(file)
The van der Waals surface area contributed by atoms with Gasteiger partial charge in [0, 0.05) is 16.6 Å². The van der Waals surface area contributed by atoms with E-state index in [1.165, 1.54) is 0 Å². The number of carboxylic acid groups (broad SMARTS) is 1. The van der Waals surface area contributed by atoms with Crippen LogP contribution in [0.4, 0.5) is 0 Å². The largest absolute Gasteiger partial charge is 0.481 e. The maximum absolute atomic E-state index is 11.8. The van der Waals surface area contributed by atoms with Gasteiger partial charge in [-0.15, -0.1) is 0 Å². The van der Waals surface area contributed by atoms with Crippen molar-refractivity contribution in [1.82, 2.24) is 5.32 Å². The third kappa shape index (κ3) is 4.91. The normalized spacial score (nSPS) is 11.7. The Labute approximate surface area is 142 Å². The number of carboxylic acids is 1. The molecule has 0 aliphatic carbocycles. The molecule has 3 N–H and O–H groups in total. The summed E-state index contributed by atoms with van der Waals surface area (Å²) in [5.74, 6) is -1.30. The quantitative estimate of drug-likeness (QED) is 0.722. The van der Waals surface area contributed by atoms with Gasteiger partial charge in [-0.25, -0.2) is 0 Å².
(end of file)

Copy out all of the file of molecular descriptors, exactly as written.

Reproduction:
The van der Waals surface area contributed by atoms with Gasteiger partial charge in [0, 0.05) is 16.6 Å². The van der Waals surface area contributed by atoms with E-state index in [1.165, 1.54) is 0 Å². The number of carboxylic acid groups (broad SMARTS) is 1. The van der Waals surface area contributed by atoms with Crippen LogP contribution in [0.4, 0.5) is 0 Å². The largest absolute Gasteiger partial charge is 0.481 e. The maximum absolute atomic E-state index is 11.8. The van der Waals surface area contributed by atoms with Gasteiger partial charge in [-0.15, -0.1) is 0 Å². The van der Waals surface area contributed by atoms with Crippen molar-refractivity contribution in [1.82, 2.24) is 5.32 Å². The third kappa shape index (κ3) is 4.91. The normalized spacial score (nSPS) is 11.7. The Labute approximate surface area is 142 Å². The number of carboxylic acids is 1. The molecule has 0 aliphatic carbocycles. The molecule has 3 N–H and O–H groups in total. The summed E-state index contributed by atoms with van der Waals surface area (Å²) in [5.74, 6) is -1.30. The quantitative estimate of drug-likeness (QED) is 0.722. The van der Waals surface area contributed by atoms with Gasteiger partial charge in [-0.25, -0.2) is 0 Å².